Temora forum to prepare groundwork for 2013 crop season
- GRDC Grains Research Adviser Update in Temora on February 26-27
- Focus on developing robust cropping systems
Farming systems built to withstand the impact of weeds, diseases, pests, seasonal constraints and market vagaries will take centre stage in Temora next month.
The Grains Research and Development Corporation’s annual Grains Research Update will focus on those significant cropping issues expected to confront southern New South Wales grain growers in season 2013 and beyond.
The forum, entitled Robust cropping systems – the next steps, will be attended by agronomists, consultants, researchers, growers and other grains industry personnel committed to ensuring the region’s grains sector remains productive and profitable well into the future.
To be held at Temora Ex Services Memorial Club on February 26 and 27, the Update will feature a line-up of expert speakers from throughout Australia who will provide insights into relevant subjects and advice about progressing cropping enterprises in the face of ever-present challenges.
GRDC Southern Regional Panel chair David Shannon says the annual Update plays a critical role in delivering information, knowledge and resources to farm advisers who can in turn inform their farming clients and prepare them for the season ahead.
“The forum is aimed at disseminating cutting-edge advice and intelligence to contribute to the establishment and maintenance of viable and efficient cropping systems,” Mr Shannon said.
“The pressure on grain growers to keep on top of all the challenges that continue to emerge is enormous, so it is vital that the professionals who provide a service to growers are kept up to date with the latest information, techniques and technologies.”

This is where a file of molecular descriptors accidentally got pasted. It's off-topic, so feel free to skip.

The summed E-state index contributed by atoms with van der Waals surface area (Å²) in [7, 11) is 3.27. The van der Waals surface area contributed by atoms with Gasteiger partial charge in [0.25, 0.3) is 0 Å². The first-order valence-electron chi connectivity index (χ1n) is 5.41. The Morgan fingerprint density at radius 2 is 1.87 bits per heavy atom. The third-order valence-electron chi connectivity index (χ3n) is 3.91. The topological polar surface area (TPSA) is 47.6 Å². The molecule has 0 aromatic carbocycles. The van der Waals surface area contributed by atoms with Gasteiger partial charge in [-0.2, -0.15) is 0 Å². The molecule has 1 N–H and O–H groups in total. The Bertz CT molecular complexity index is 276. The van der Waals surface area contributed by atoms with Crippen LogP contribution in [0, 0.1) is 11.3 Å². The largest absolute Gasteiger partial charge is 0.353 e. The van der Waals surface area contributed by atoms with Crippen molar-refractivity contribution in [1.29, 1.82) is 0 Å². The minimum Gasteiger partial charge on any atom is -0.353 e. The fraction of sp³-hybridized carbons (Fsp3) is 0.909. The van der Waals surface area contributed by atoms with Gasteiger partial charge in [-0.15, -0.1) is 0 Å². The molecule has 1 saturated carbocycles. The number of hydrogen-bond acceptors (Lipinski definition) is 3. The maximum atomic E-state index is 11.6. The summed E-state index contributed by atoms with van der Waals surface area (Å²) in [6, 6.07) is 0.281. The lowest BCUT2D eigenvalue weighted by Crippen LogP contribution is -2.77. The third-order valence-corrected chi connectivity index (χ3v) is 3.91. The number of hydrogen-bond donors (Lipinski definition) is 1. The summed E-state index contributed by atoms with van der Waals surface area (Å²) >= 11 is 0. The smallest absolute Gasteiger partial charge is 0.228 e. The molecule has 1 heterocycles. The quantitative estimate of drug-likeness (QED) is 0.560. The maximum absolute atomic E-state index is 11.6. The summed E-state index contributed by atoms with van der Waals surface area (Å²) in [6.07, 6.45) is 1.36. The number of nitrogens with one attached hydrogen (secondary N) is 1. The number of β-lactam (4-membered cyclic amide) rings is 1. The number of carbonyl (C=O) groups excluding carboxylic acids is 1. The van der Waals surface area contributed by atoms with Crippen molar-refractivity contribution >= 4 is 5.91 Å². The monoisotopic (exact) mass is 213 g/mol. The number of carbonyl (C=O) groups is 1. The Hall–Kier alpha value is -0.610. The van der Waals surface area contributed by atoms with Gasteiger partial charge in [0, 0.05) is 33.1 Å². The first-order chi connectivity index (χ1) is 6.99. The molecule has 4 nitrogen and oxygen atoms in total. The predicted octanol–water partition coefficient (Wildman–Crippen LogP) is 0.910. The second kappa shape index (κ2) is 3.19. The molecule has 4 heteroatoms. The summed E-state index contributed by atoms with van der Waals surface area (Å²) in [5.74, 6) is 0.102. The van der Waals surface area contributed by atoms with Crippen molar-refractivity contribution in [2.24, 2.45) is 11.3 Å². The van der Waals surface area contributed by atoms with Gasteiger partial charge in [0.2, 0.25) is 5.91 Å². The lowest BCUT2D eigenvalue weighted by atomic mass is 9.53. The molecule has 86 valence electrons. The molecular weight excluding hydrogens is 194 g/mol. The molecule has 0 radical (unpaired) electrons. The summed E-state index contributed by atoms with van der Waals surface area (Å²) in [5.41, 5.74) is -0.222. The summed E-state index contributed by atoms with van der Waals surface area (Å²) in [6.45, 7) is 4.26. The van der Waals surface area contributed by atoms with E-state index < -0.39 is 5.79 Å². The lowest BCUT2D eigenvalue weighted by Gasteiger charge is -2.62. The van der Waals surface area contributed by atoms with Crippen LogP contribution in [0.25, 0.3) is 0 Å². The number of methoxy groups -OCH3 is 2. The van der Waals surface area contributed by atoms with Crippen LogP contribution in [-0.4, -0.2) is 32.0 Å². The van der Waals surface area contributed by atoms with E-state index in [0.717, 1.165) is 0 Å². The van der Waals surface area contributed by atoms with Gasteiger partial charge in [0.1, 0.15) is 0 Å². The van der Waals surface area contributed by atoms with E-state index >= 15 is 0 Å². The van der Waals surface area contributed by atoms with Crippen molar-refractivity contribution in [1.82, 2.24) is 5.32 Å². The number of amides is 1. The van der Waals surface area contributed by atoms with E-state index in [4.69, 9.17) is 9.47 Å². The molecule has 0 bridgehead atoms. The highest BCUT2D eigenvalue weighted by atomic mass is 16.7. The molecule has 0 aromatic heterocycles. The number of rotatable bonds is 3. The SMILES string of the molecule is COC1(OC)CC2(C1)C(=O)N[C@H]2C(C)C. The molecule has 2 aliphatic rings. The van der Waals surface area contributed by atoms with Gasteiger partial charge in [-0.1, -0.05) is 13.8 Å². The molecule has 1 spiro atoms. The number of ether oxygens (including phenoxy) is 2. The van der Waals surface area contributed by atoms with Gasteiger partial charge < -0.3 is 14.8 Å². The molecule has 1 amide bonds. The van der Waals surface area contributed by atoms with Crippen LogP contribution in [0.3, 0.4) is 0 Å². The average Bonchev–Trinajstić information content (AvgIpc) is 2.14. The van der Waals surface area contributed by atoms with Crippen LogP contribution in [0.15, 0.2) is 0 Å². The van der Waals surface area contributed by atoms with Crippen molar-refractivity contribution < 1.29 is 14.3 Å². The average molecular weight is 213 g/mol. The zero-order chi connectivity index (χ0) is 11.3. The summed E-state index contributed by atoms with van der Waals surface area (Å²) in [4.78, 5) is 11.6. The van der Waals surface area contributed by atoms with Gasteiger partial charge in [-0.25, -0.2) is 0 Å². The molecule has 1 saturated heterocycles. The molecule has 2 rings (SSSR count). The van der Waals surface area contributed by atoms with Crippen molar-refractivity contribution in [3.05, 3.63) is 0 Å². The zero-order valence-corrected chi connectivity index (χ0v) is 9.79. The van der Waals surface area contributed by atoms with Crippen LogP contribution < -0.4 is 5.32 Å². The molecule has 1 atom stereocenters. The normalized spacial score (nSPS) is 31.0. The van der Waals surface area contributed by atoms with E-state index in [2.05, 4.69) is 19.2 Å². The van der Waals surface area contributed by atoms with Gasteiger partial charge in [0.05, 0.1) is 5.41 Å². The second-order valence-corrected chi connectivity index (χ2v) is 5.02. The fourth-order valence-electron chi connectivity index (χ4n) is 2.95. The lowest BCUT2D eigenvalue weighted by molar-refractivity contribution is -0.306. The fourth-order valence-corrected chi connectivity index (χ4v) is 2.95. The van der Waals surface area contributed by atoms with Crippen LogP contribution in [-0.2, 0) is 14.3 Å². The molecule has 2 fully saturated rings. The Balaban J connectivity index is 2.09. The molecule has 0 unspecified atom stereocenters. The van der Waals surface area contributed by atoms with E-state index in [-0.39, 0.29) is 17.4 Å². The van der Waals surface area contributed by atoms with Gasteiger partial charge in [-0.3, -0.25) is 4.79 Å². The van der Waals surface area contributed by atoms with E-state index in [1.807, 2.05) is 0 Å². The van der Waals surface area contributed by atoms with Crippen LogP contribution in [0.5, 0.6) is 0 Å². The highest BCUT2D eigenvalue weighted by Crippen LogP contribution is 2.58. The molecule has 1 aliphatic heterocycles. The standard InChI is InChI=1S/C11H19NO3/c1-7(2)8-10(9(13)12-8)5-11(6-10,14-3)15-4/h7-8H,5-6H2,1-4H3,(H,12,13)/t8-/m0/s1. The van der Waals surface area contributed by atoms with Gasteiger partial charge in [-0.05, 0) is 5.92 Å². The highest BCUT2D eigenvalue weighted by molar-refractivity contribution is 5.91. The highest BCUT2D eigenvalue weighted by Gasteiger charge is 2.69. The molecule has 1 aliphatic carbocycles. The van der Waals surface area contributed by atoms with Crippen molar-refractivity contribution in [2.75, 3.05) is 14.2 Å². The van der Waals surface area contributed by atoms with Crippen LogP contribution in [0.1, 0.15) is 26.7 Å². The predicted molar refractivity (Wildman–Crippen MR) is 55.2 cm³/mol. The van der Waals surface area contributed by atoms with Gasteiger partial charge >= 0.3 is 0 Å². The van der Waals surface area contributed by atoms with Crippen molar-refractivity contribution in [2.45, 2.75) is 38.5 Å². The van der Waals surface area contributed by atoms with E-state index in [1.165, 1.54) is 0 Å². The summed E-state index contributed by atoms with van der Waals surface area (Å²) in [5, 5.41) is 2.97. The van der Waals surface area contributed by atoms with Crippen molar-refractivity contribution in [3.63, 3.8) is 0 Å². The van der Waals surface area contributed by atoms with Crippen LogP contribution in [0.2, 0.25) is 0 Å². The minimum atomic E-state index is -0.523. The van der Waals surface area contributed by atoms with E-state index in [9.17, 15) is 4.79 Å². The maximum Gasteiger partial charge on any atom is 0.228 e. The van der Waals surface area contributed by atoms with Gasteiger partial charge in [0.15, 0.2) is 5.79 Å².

This year’s comprehensive program will tackle a broad range of topics – from big picture subjects such as global agriculture trends, to grass-roots agronomic issues such as crop rotations, weed control, disease management and pests.
Keynote speakers include Emergent Futures consultant Paul Higgins who will offer his thoughts on the strategies needed for grain-growing businesses to flourish in a fast-moving, time-critical modern world.
Professor David Lamb from the University of New England will explore the impacts of emerging technology “game changers” – including the National Broadband Network – on farm management and crop husbandry, while CSIRO Plant Industry researcher James Hunt will discuss sowing dates and how growers can get the best out of current wheat varieties.
Frost damage emerged as a serious issue for many growers in parts of southern NSW during the 2012 growing season. Addressing the issue at the Update will be CSIRO research scientist Steve Crimp, who will look at the frequency and timing of frosts, as well as the development of a prediction guide for advisers.
Sam Kleeman from the University of Adelaide will offer new insights into pre-emergent herbicides and the use of disc-seeders which can be set up to minimise crop damage, while University of Adelaide’s Chris Preston will discuss maintaining the effectiveness of herbicides and the latest on glyphosate resistance and fence-line management.
Meeting the demand for nitrogen in modern cropping systems will be a focus along with the ability of pulses to meet this demand.
Other topics to be tackled during the two-day forum include strategic cultivation, understanding farmer decision making and adoption behaviour, moisture probes, the management of blackleg and sclerotinia in canola, frost and heat stress tolerance, mobile soil pH reading units, crown rot and the latest in spraying technology.
Caption: GRDC Southern Regional Panel chair David Shannon says the annual grains research Update plays a critical role in delivering information, knowledge and resources to farm advisers who can in turn inform their farming clients and prepare them for the season ahead.
For more information:
Matt McCarthy, ORM
03 5441 6176
Tristan Price, Porter Novelli
03 9289 9555 / 0400 363 006
GRDC Project Code ORM00001
Region South, North